Take the 2-minute tour ×
Stack Overflow is a question and answer site for professional and enthusiast programmers. It's 100% free, no registration required.

I noticed that I'm often in the need of a container class. For example when working on a particle system, I create a container class Particles which has a member vector<Particle*>. Then I call: Particles* my_particles like my_particles->draw(), and in the Particles.draw() I iterator over the vector<Particle*> and call draw() on each of the particles again. The same works for member functions like update(), addforce() etc.. Now, I'm working on a project and need a collection of Cube on which I need to call tween(), moveTowards() etc..

I know I can use template, but in the case of a template class the member functions need to be knows before. As I want to check if I can make a generic class, that I can use for example both my Cubes and Particles collections.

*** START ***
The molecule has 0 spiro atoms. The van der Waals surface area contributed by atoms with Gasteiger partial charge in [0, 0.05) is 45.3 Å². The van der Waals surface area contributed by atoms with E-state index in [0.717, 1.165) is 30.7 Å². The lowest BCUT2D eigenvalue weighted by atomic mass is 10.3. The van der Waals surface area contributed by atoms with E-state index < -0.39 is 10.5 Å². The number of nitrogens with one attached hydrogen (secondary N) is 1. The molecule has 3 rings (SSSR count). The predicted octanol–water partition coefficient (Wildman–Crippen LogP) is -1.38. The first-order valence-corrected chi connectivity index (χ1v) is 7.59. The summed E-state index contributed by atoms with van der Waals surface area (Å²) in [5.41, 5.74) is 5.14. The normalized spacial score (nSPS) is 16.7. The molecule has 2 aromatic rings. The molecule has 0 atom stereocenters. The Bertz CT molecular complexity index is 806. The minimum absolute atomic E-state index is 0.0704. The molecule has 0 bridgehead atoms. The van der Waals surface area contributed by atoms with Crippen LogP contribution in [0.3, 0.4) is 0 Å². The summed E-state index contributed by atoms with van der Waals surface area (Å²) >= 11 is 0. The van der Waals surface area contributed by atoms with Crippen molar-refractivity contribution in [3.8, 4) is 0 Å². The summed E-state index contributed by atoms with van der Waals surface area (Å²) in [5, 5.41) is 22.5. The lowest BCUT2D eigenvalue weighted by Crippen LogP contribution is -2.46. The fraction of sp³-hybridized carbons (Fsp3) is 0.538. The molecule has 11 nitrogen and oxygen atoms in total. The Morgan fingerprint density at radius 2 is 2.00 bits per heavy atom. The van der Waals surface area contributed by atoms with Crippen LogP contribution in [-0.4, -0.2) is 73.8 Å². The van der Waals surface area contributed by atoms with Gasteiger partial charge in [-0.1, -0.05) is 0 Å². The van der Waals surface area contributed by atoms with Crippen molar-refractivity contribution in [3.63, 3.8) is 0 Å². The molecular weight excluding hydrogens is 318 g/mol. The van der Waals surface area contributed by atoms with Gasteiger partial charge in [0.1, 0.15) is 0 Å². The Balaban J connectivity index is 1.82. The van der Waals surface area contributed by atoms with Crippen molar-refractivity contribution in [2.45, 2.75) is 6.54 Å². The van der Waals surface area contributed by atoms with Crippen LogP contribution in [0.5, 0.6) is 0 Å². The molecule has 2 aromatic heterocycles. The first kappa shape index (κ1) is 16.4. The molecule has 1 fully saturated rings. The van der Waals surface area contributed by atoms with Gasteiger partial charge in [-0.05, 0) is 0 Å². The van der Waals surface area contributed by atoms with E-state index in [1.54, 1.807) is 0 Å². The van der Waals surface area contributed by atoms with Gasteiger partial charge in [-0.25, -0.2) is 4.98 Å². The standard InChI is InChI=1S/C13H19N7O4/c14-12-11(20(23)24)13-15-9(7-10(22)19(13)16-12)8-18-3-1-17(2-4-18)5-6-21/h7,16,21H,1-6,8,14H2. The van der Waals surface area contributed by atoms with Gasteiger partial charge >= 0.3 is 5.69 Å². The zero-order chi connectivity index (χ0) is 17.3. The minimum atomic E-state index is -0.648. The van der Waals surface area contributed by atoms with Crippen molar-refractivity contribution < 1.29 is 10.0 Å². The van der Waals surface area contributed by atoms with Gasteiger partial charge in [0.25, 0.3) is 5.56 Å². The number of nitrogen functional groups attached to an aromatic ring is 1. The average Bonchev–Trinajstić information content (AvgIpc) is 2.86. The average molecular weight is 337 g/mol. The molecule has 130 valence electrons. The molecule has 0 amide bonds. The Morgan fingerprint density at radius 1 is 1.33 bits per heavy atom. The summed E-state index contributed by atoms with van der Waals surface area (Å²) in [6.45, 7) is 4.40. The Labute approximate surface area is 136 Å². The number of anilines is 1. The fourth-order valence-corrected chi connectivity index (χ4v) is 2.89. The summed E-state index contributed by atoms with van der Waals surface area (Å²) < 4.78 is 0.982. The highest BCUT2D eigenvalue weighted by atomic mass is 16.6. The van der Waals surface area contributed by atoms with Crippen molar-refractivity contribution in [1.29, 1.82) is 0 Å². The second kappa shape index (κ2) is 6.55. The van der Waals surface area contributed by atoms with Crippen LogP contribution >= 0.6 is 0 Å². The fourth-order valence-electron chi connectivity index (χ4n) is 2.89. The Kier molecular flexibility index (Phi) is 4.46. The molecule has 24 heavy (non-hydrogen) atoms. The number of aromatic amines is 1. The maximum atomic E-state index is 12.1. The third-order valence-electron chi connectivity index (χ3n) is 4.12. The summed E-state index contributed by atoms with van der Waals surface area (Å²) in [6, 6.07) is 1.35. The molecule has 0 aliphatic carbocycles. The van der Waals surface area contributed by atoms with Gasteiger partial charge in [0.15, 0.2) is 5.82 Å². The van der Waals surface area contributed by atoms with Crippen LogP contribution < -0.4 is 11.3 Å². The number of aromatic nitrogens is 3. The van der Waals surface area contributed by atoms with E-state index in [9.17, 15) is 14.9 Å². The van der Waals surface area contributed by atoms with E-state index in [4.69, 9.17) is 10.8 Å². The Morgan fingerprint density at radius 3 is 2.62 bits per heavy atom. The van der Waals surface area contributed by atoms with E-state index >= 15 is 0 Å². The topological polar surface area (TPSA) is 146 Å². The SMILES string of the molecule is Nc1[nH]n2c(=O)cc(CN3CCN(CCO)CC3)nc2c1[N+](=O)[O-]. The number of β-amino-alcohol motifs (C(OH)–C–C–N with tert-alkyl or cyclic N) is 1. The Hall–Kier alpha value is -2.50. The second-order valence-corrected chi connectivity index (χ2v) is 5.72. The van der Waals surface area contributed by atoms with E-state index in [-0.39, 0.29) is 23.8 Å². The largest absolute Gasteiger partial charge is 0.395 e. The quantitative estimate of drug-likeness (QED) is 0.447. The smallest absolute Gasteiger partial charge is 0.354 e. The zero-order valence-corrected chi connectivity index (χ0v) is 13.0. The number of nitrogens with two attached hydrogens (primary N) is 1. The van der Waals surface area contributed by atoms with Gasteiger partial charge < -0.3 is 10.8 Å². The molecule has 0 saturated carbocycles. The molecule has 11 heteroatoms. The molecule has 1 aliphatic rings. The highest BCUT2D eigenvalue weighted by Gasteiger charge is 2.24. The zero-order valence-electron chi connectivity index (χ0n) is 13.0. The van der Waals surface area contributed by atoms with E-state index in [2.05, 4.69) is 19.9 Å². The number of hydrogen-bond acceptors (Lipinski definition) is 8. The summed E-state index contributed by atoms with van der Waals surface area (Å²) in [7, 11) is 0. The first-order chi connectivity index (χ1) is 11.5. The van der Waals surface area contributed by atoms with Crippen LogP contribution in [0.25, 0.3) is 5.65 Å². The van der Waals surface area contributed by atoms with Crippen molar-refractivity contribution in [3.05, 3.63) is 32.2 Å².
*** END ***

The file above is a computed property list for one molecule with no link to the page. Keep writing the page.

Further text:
Someone who has done this before or can give me some advice on this?

Kind regards, Pollux

share|improve this question
    
why don't you have something like: typedef std::vector<Particle> Particles and then void draw(Particles& p) etc.? Then you could do typedef std::vector<Cube> Cubes and void tween(Cubes& c, ...) ... I think that's better design. –  Karl von Moor Jul 3 '10 at 18:34
    
Polybos, I can do that, but that's not what I mean with my question. Though thanks a lot of taking your time to answer! I think Stephen answered my question! –  pollux Jul 3 '10 at 22:38
    
Why do you store pointers ? you expose yourself to memory leaks if you don't store the objects themselves. If you need polymorphism, you can use boost::ptr_vector which will manage the memory for you. –  Matthieu M. Jul 4 '10 at 10:55
add comment

5 Answers

up vote 4 down vote accepted

The short answer is that you can't do this in c++. You can, however, use STL algorithms and containers to wrap this behavior up.

First, you'd put your Cube or Particle instances into a std::vector or other container (like you have now).

Then you'd use STL's std::for_each in combination with std::mem_fun.

It'd result in something like this:

  std::vector<Particle*> V;

  V.push_back(new Particle);
  V.push_back(new Particle);
  V.push_back(new Particle);
  V.push_back(new Particle);

  std::for_each(V.begin(), V.end(), std::mem_fun(&Particle::draw));
share|improve this answer